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Of course Romeo is one of the two primary characters in William Shakespeare's famous play Romeo and Juliet. From the beginning of the play, we learn that Romeo is a young man who feels things very deeply.
Romeo is a Montague, and the Montagues are in a serious feud with another family in Verona, the Capulets. The feud is serious enough that there has been violence in the streets at least three times, and this last time the Prince had to threaten them with death in an attempt to put an end to this bitter feud.
While Romeo may or may not have been involved in the other inter-family altercations, he was not present for this latest one, the scene which opens the play. Instead he has been in the woods (a grove of sycamore trees), something he does all the time lately. He spends his days in his bedroom, moping around and pining away for Rosaline; he spends his nights doing the same thing out in the woods. In short, he acts like a crying, lovestruck young boy.
His cousin, Benvolio, asks Romeo what is wrong, and Romeo is a bit enigmatic (mysterious) when he answers, though we gather from all of Romeo's sighing that he is unhappy about what is happening in his life. Finally he explains, as much as he is going to explain, that the woman he loves, Rosaline, has vowed to remain chaste and is therefore out of his reach.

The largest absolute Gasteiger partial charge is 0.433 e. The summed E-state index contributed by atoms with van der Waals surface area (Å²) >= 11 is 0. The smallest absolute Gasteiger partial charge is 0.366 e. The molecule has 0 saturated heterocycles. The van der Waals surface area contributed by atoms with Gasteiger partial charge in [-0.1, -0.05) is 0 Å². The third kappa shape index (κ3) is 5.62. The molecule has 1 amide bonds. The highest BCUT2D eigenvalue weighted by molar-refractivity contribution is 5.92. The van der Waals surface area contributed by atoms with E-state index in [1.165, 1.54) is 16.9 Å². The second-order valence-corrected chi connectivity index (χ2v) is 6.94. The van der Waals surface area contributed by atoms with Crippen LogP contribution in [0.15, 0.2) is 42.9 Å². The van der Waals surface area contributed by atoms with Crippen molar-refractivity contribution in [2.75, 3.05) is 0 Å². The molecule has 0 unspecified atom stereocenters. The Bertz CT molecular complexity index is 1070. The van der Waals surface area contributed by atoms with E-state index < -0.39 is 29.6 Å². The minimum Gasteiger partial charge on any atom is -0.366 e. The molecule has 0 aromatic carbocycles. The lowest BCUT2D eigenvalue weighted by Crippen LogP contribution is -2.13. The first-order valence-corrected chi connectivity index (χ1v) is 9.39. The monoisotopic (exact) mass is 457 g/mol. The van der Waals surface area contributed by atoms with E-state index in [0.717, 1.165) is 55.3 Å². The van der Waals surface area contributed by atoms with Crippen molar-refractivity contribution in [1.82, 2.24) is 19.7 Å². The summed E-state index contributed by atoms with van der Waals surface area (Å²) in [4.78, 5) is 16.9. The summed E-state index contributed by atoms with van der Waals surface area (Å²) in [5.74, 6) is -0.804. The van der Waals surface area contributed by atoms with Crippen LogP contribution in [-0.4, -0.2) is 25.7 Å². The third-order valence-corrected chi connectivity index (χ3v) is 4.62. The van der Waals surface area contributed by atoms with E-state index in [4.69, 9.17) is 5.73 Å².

In the entire conversation he has with Benvolio, Romeo talks about love as some kind of crazy, heavy burden. He says:
Love is a smoke raised with the fume of sighs;
Being purged, a fire sparkling in lovers' eyes;
Being vex'd a sea nourish'd with lovers' tears:
What is it else? a madness most discreet,
A choking gall and a preserving sweet.
Romeo is so young that we wonder how much he can really know about true love. This is dramatic language--most might say overly dramatic. Romeo sounds like a young boy who, after being in love for the first time, has gotten his heart broken. Though we sympathize with him, it is difficult to take him too seriously because he is so dramatic here.
This becomes an even bigger question for us when he attends the Capulet ball (with the sole intention of catching a mere glimpse of his beautiful but unattainable Rosaline) and falls immediately "in love" with Juliet simply seeing her across the room.
Did my heart love till now? forswear it, sight!
For I ne'er saw true beauty till this night.
Interestingly enough, Romeo uses spiritual language to describe Rosaline, and he does the same thing when he sees Juliet. He says Rosaline is the "devout religion of mine eye," for example. Later he compares Juliet's hands to a shrine and his lips to pilgrims. In fact their entire first conversation is a sonnet which utilizes strong religious imagery.
The actions he takes after this initial meeting suggest that Romeo is in some kind of love, for he acts impetuously and even foolishly. Within hours, he meets, falls in love, makes plans to marry, and then marries the equally young Juliet Capulet--daughter of his father's sworn enemy. He is rash and acts with little serious thought about his actions, reminding us that he is just a boy who reacts with his heart more than his head.
Of course everything that happens after the wedding demonstrates that he and Juliet are "star-cross'd lovers," according to Shakespeare.